Denton Church, Broken Glass & One Brass Key

I called at St Helen’s Church at Denton last week. It was one of those lovely autumnal mornings - a bright blue sky, but cold. A peculiar old girl; like the neighbouring Denton Hall, the church is clearly an eighteenth-century construction yet it is built in the gothic style, which looked back three hundred years, but was to make a powerful come back in the following century. The builder was either stuck in the past or ahead of his time, I cannot tell which.

Few churches in these parts are kept unlocked, so I was delighted to find the front door open, yet even more disappointed to find the next, inner door, firmly fastened. I was permitted entry to the porch, but no further. I took my photographs and then my leave.

Later, I called at my old favourite, the Bramhope Puritan Chapel, farther along the valley. To enter this plain and unassuming preaching house, one has to apply at the neighbouring hotel, the staff of which cheerfully loan a large brass key after preliminary ID checks have been recorded. Pushing it into the hole in the thick, heavy door, it opened with surprising ease. Once inside however, I saw evidence of an attempted break-in. A window pane had been smashed, leaving shards of glass on the books of the communion table. Presumably, someone had sought to reach for the window's handle by breaking the glass, but failed. I recorded my name in the visitors’ book, and left a written observation regarding the window, before emailing the parish clerk to report the damage, as well as informing the hotel.

It seemed ironic; one church I was not permitted to enter; to another church, I was bade entry for having requested the key, while person or persons unknown had attempted force their way in, but failed. Perhaps, like me, they were very fond of early modern church architecture, and their love for puritanism encouraged desperation. Or, more likely, they hoped to find a well-stuffed collection plate.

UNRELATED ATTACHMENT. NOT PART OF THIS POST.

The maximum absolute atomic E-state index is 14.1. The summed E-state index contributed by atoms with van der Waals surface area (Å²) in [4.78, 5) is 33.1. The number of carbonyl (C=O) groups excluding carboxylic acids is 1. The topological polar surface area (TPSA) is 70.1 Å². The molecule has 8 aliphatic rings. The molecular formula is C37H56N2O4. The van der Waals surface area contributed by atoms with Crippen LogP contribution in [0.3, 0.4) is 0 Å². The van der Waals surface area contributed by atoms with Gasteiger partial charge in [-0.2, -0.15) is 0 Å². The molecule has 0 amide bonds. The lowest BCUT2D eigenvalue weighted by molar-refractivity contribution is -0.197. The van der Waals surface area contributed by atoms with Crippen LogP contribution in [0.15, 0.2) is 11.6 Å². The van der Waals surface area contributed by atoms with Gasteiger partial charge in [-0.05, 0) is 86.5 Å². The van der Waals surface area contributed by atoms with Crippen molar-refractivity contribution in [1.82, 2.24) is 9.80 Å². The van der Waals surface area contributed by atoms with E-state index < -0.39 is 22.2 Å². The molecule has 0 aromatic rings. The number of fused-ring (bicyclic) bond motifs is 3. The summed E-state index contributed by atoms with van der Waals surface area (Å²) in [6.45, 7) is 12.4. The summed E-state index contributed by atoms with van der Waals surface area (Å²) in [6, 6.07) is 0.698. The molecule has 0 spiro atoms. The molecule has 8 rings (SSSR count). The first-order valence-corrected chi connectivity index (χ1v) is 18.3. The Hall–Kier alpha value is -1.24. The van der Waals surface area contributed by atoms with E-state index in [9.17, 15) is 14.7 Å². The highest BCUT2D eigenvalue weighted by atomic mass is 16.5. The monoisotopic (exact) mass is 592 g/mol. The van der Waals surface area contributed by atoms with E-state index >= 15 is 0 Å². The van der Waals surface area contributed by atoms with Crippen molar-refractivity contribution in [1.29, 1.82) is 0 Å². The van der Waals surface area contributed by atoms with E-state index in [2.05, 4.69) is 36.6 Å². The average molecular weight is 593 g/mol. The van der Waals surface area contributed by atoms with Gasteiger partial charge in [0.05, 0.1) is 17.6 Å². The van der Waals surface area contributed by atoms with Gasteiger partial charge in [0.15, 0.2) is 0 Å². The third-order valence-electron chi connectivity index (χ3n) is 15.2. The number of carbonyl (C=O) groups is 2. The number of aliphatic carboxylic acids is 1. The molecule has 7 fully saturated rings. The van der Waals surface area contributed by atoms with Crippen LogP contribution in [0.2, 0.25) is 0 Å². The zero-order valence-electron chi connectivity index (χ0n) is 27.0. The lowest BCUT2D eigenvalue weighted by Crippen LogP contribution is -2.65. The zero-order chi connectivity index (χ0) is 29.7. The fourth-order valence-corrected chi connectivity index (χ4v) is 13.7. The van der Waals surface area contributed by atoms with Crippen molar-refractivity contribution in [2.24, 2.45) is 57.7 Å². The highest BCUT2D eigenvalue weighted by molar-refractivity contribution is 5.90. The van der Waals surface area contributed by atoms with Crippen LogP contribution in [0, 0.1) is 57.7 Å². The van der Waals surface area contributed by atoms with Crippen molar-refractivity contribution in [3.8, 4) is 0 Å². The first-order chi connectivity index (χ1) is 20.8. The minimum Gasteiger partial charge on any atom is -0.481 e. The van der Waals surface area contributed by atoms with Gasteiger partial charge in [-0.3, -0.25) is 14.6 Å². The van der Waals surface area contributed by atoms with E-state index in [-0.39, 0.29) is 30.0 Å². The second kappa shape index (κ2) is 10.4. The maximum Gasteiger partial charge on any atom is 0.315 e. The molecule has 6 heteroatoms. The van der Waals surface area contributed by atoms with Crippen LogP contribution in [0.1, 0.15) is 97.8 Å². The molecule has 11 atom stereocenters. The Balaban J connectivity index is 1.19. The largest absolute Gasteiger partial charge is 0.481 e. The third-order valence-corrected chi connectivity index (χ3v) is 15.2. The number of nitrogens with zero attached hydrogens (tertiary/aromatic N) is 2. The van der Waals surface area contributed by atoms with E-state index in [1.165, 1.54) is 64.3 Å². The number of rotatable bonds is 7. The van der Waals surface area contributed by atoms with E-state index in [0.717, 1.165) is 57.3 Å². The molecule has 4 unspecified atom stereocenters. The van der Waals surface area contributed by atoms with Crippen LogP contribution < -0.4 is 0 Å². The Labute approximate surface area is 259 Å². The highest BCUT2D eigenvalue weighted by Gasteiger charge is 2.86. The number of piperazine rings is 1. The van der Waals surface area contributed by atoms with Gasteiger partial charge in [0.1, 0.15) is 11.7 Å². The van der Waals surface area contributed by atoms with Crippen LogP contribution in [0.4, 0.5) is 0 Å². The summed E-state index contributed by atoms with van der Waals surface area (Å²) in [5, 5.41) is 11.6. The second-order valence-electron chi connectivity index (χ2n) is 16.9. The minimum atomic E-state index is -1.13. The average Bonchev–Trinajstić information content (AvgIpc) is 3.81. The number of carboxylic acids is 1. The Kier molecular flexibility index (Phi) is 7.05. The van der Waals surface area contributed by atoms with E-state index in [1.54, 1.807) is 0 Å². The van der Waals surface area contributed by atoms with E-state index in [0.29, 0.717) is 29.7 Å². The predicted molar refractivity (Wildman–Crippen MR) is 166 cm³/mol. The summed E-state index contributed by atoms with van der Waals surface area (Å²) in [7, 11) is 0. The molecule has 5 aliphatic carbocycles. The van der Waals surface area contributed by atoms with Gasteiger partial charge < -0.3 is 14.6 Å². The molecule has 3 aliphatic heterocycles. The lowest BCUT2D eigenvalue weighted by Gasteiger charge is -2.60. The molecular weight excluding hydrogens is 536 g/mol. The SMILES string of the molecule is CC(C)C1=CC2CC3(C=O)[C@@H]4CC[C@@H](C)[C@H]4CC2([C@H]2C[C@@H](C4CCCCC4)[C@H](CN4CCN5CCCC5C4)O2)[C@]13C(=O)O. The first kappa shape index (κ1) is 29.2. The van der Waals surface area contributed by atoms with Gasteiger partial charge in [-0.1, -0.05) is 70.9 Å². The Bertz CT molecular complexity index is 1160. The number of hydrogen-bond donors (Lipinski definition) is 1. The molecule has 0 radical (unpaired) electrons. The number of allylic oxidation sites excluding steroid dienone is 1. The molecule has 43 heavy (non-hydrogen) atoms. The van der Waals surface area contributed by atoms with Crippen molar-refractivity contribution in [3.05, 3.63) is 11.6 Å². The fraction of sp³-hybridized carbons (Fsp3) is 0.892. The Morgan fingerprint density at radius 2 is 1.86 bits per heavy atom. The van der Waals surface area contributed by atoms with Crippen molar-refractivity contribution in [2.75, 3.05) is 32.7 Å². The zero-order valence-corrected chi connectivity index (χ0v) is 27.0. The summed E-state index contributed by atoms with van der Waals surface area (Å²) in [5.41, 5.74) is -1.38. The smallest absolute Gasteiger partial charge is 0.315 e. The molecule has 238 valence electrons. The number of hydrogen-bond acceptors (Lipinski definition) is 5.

Although churches can often be cliquey and closed, coldly shunning newcomers and guarding their petty, existing privileges, the lesson here is one of salvation. Entry to heaven is not by burglary or breaking in, nor by climbing the wall or slipping through a gap, but by Jesus Christ, the door, the gate, the way. They, who turn up unannounced, will leave disappointed; they, who anticipate pushing themselves through the gate, will find it a harder task than they imagined. Only Jesus Christ, the Key of David, can usher fallen man back into Eden.

“But when the king came in to see the guests, he saw a man there who did not have on a wedding garment. So he said to him, ‘Friend, how did you come in here without a wedding garment?’ And he was speechless. Then the king said to the servants, ‘Bind him hand and foot, take him away, and cast him into outer darkness; there will be weeping and gnashing of teeth.’” Matthew 22:11-13, New King James Version